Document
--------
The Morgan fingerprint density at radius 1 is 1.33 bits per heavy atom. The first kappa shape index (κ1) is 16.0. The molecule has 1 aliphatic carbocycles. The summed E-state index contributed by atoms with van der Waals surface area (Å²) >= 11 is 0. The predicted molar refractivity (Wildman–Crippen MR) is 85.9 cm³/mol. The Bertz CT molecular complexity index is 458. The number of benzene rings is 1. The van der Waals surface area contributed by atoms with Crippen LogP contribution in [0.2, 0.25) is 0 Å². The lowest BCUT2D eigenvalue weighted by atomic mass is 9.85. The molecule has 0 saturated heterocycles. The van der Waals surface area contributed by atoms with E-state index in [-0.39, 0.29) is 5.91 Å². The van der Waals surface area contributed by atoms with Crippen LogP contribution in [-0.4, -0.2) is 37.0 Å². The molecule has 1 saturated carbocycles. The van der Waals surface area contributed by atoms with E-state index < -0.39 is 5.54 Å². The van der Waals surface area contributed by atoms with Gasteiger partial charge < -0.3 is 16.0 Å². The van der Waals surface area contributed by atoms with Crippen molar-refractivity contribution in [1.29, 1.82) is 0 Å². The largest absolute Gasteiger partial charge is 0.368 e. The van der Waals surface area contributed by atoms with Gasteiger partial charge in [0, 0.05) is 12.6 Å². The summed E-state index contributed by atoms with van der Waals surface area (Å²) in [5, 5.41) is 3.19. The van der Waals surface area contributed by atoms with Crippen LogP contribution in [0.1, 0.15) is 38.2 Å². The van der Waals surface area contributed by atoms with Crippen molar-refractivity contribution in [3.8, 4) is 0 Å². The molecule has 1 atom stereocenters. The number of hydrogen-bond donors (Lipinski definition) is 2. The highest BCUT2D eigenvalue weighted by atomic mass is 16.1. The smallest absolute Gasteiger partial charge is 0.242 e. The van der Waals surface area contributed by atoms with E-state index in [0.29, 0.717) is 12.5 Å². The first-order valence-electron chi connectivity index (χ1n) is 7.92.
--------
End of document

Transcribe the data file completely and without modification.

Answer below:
The Morgan fingerprint density at radius 1 is 1.33 bits per heavy atom. The first kappa shape index (κ1) is 16.0. The molecule has 1 aliphatic carbocycles. The summed E-state index contributed by atoms with van der Waals surface area (Å²) >= 11 is 0. The predicted molar refractivity (Wildman–Crippen MR) is 85.9 cm³/mol. The Bertz CT molecular complexity index is 458. The number of benzene rings is 1. The van der Waals surface area contributed by atoms with Crippen LogP contribution in [0.2, 0.25) is 0 Å². The lowest BCUT2D eigenvalue weighted by atomic mass is 9.85. The molecule has 0 saturated heterocycles. The van der Waals surface area contributed by atoms with E-state index in [-0.39, 0.29) is 5.91 Å². The van der Waals surface area contributed by atoms with Crippen LogP contribution in [-0.4, -0.2) is 37.0 Å². The molecule has 1 saturated carbocycles. The van der Waals surface area contributed by atoms with E-state index < -0.39 is 5.54 Å². The van der Waals surface area contributed by atoms with Gasteiger partial charge < -0.3 is 16.0 Å². The van der Waals surface area contributed by atoms with Crippen molar-refractivity contribution in [1.29, 1.82) is 0 Å². The largest absolute Gasteiger partial charge is 0.368 e. The van der Waals surface area contributed by atoms with Gasteiger partial charge in [0, 0.05) is 12.6 Å². The summed E-state index contributed by atoms with van der Waals surface area (Å²) in [5, 5.41) is 3.19. The van der Waals surface area contributed by atoms with Crippen LogP contribution in [0.1, 0.15) is 38.2 Å². The van der Waals surface area contributed by atoms with Crippen molar-refractivity contribution in [3.8, 4) is 0 Å². The molecule has 1 atom stereocenters. The number of hydrogen-bond donors (Lipinski definition) is 2. The highest BCUT2D eigenvalue weighted by atomic mass is 16.1. The smallest absolute Gasteiger partial charge is 0.242 e. The van der Waals surface area contributed by atoms with E-state index in [0.29, 0.717) is 12.5 Å². The first-order valence-electron chi connectivity index (χ1n) is 7.92.